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The Giant Borrowers


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What's going on?

US interest rates may be rising, but that hasn’t stopped Americans from borrowing – quite the opposite, in fact. Last quarter, the value of loans outstanding totaled more than $13 trillion – a new high.

What does this mean?

According to a report from the Federal Reserve Bank of New York, the total amount of US borrowing is now more than it was before the financial crisis (and the stock market is on a record “bull” run, too). Americans have been spending on credit cards (which retailers like Target and Walmart are probably happy about), car loans and mortgages. And, to go with those mortgages, the housing market has also risen – house prices went up like a brand new building.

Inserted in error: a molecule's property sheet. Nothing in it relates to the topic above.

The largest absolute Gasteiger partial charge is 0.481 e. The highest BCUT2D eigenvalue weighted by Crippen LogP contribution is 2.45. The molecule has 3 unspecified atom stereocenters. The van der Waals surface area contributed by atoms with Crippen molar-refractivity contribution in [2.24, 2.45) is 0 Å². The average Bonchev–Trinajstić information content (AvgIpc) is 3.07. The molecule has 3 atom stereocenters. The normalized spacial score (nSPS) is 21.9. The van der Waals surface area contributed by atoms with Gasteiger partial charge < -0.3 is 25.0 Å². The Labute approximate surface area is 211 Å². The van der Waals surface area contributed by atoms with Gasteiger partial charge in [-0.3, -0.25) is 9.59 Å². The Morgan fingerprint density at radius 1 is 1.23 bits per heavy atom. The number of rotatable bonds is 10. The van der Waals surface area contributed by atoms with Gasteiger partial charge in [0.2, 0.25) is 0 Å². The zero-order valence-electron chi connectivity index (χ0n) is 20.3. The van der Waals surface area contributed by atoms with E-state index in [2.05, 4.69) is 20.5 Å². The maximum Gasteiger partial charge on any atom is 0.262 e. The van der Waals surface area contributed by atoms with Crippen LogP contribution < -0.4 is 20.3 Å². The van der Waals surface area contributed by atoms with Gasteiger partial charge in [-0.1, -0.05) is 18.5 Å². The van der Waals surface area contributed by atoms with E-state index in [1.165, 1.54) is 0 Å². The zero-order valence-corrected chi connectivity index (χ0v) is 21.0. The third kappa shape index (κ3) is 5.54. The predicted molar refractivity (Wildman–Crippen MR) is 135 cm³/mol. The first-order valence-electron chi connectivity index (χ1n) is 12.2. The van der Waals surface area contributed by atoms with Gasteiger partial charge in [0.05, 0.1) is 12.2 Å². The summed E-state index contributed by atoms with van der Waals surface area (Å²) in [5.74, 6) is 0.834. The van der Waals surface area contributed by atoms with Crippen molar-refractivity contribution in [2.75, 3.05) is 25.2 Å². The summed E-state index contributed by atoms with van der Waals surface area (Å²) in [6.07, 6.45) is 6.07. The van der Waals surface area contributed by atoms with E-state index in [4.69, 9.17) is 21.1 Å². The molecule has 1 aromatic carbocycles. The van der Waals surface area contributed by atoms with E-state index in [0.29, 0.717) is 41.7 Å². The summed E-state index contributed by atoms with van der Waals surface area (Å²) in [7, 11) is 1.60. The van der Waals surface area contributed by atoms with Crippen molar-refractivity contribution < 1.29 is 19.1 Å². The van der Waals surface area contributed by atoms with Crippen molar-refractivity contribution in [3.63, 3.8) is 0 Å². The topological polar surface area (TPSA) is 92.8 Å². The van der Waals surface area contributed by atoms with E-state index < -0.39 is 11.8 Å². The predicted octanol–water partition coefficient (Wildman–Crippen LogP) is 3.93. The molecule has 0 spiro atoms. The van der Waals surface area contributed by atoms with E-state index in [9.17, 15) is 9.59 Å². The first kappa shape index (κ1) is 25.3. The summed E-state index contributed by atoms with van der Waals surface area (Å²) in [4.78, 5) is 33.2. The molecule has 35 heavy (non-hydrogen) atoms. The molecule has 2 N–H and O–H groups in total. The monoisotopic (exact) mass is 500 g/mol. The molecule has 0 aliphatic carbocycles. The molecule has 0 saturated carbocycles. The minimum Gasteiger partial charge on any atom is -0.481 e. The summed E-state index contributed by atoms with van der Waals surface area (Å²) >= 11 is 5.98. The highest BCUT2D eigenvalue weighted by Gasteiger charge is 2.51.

Why should I care?

For you, personally: Less money, less (ahem, fewer) problems?

When interest rates rise, the cost of loans also rises – both new ones and existing loans that are “floating” (a.k.a. loans with interest rates that rise and fall with the rest, like some mortgages). Consumers with lots of debt – and especially those with floating mortgages (as mortgages are typically big, higher interest rates mean payments rise in dollar terms) might begin to feel the squeeze, which is exactly the point. Higher interest rates are supposed to discourage spending (because borrowing costs more) and encourage saving (because you get a better return on money in the bank). And less spending means less demand for goods, so the rate at which prices increase (a.k.a. inflation) slows and the economy cools. The idea is that growth is sustainable rather than a sprint off a cliff.

For markets: Higher rates may mean lower investment.

Rising interest rates increase borrowing costs for the US government and American companies, too. This may make them borrow less and, crucially, invest less – which also causes economic growth to slow. The US economy has been growing like a beanstalk, and the central bank’s likely to keep interest rates heading on the up and up.

Originally posted as part of the Finimize daily email.

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